The program supports three methods of collecting the inventory data from network computers (which can be combined for various groups of computers):
- 1. Remotely through WMI (the default method)
This method is available right after the program installation without additional efforts. You just need the admin rights on remote computers. If computers belong to a domain, WMI should work. Specific security settings and the Firewall can block WMI from proper operation. WMI operates over DCOM so DCOM should be allowed on your network. Home versions of Windows do not allow the remote WMI request execution (allowing only local).
Pros: Does not require configuring or installing anything on remote computers (in the majority of cases); works in a domain.
Cons: Requires the administrative rights on remote computers and a professional OS (XP Pro, Vista Business, 7 Pro, etc.)
Read more about gathering data via WMI
- 2. Client Application (offline) and Logon Script for Running Clients
This is the most preferred method for large and distributed networks (with hundreds of machines or the "field" laptops) but it requires some configuring efforts. The Client application is a little program which needs to be started on network computers. It scans the computer's inventory locally and saves the data to two files which are then "pushed" somewhere (copied to a share on your file server, sent via email, or uploaded to FTP).
The main program imports these client data files to the main database from all locations and processes the new data.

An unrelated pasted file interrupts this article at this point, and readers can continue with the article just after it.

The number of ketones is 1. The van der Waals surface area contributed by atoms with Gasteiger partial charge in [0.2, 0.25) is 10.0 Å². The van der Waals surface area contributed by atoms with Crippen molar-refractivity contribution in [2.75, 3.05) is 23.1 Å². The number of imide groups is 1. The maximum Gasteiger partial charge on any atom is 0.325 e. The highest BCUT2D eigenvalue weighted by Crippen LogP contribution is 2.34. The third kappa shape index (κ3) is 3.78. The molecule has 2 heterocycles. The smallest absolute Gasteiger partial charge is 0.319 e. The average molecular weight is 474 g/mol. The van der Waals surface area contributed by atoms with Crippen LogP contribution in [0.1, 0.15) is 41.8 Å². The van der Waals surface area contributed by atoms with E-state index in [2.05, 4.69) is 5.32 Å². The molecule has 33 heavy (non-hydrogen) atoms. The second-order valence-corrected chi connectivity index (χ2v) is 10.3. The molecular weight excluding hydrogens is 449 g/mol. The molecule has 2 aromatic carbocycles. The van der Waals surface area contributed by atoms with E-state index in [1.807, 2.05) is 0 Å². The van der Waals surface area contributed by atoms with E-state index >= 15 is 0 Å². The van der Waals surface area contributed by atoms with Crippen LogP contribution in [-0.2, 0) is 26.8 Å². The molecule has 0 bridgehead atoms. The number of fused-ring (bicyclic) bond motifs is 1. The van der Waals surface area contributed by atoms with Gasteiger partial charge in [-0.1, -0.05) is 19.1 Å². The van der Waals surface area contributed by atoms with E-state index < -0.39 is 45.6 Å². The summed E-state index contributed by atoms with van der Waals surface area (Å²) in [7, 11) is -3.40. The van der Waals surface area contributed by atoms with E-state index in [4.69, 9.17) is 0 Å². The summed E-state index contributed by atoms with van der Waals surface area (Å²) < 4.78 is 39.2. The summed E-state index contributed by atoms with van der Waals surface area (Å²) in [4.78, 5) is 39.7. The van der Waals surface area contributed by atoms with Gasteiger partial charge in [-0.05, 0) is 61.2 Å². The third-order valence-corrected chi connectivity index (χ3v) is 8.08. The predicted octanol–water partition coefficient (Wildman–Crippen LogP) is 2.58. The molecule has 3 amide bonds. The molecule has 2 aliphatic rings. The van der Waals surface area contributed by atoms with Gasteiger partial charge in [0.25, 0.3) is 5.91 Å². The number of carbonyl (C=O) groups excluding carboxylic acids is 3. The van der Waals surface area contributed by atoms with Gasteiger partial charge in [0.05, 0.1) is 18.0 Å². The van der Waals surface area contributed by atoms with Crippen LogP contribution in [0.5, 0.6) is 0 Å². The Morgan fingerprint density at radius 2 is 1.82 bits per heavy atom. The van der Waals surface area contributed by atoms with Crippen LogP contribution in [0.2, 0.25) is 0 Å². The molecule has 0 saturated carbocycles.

Pros: Does not require the administrative rights on remote computers (when polling the data) and a professional OS. The main program does not need to monitor and wait for the moment when computers are online to scan them. Computers "push" the data themselves when they can.
Cons: Requires time for installing and configuring the client starting on computers.
Read more about gathering data using the Client application
- 3. Agent Service
The Agent is a background service with a TCP server part which receives requests from the main program, executes WMI requests locally, and sends the information back via TCP. You can use Agents when the remote WMI cannot be used for some reason (for example, security settings blocking DCOM). Agents are available as .msi and .exe installation packs and can be installed using Group Policy.
Pros: Does not require the administrative rights on remote computers (when polling the data) and a professional OS.
Cons: Requires time for installing and configuring agents on networked computers.
Read more about gathering data using the Agent service
Important note: If you use WMI or Agents, you will need to build the computer list first. You can scan your network for computers using various methods (scan an IP address range, scan the Network Neighborhood, scan the AD, import hosts from a text or CSV file) or add their addresses manually.
If you use Clients for gathering the data, you do not have to add computers to the computer list (as it is described above). Computers with Clients will be added to the list automatically when the client data files are imported into the main database.
If you cannot decide what polling method to choose and implement, you can contact us and have a free consultation. Please write to firstname.lastname@example.org